Common pain and fever relief drug may induce risky behavior in people by making them seem less dangerous: Study
Acetaminophen, the active ingredient in Tylenol and nearly 600 other medicines, is taken each week by an estimated 23% of the US adult population
While a common pain reliever is helping people deal with their headaches, it may also be making them more willing to take risks, according to researchers. They found that people who took the drug acetaminophen – also known as paracetamol which is used to relieve pain and reduce fever – rated activities like "bungee jumping off a tall bridge" and "walking home alone at night in an unsafe area of town" as less risky than people who took a placebo.
The finding suggests that acetaminophen could be changing perceptions of risk and make risky moves seem less dangerous. "Acetaminophen seems to make people feel less negative emotion when they consider risky activities — they just don’t feel as scared," explains co-author of the study Baldwin Way, an associate professor of psychology at The Ohio State University.
Acetaminophen, the active ingredient in Tylenol and nearly 600 other medicines, is available over-the-counter and is one of the most consumed drugs in the US. According to the team, acetaminophen is taken each week by an estimated 23% of the US adult population. "With nearly 25% of the population in the US taking acetaminophen each week, reduced risk perceptions and increased risk-taking could have important effects on society," emphasizes Way.
The current study, published in the journal Social Cognitive and Affective Neuroscience, adds to recent research that has demonstrated that acetaminophen’s effects on pain and fever reduction extend to psychological processes. Previous research by Way and his colleagues, for example, has shown that acetaminophen reduces positive and negative emotions, including hurt feelings, distress over another’s suffering and even your joy.
For the current analysis, 189 college students came to a lab in one study and took either 1,000 mg of acetaminophen (the recommended dosage for a headache) or a placebo that looked the same. After waiting for the drug to take effect, the participants rated on a scale of 1 to 7 how risky they thought various activities would be. Results showed that those under the influence of acetaminophen rated activities like bungee jumping, starting a new career in their mid-30s, and taking a skydiving class as less risky than those who took the placebo.
The effects of acetaminophen on risk-taking were also tested in three separate experimental studies. Across these studies, 545 undergraduate students took part in a task developed in 2002 that is often used by scientists to measure risk-taking behavior. Other experts have shown that taking more risk on this task predicted risky behaviors outside the laboratory, including alcohol and drug use, driving without a seatbelt, and stealing.
In the task, participants clicked a button on the computer to inflate a balloon on their computer screen. Each time they inflate it they receive virtual money. They can stop at any time and add the money to their ‘bank,’ and move on to the next balloon. But there is risk involved. “As you’re pumping the balloon, it is getting bigger and bigger on your computer screen, and you’re earning more money with each pump. But as it gets bigger you have this decision to make: Should I keep pumping and see if I can make more money, knowing that if it bursts I lose the money I had made with that balloon?” says Ways. For those who took the acetaminophen, the answer was to keep on pumping.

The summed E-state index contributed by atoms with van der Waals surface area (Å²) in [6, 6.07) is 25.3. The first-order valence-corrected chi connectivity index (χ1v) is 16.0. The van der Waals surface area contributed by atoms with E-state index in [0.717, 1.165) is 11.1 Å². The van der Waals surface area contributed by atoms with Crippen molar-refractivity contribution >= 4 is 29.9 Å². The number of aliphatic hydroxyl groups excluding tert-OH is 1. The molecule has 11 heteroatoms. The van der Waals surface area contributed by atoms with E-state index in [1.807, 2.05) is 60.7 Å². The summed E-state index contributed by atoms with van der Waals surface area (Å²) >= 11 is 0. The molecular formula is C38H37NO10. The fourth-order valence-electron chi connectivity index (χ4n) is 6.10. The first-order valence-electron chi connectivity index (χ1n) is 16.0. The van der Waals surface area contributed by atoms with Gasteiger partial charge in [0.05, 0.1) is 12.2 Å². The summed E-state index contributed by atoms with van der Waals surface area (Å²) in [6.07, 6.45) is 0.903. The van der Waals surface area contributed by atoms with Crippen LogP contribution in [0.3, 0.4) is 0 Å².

Results reveal that those on the drug pumped more times than those on the placebo and had more burst balloons. This suggests that the use of the drug led people to take more risks in the experiment where they could earn rewards by inflating the virtual balloon on a computer, and sometimes they went too far and the balloon popped. These results indicate that acetaminophen can increase risk-taking, which may be due to reductions in risk perceptions, particularly those that are “highly affect-laden,” say investigators. “If you’re risk-averse, you may pump a few times and then decide to cash out because you don’t want the balloon to burst and lose your money. But for those who are on acetaminophen, as the balloon gets bigger, we believe they have less anxiety and less negative emotion about how big the balloon is getting and the possibility of it bursting,” writes Way.
The results have multiple real-life implications, suggest authors. “For example, acetaminophen is the recommended treatment by the CDC for initial Covid-19 symptoms. Perhaps someone with mild Covid-19 symptoms may not think it is as risky to leave their house and meet with people if they’re taking acetaminophen,” Way suggests.
Even everyday activities like driving present people with constant decisions involving risk perception and assessment that could be altered by the use of the painkiller, they caution. “Many areas of daily life require making decisions that involve the processes examined here. For example, many patients in the hospital have acetaminophen in their systems when presented with risk information and asked to make potentially life-changing risk assessments such as whether or not to do an invasive surgery. Similarly, when driving, one is regularly presented with decisions that involve risk perception and assessment. Thus, it is imperative that we understand acetaminophen’s effects on choices made and risks taken,” explain researchers. They conclude, “Risk perception and risk-taking are judgments and decisions that can affect many aspects of our lives, and this common, over-the-counter drug may influence this process, unbeknownst to the millions taking the drug.”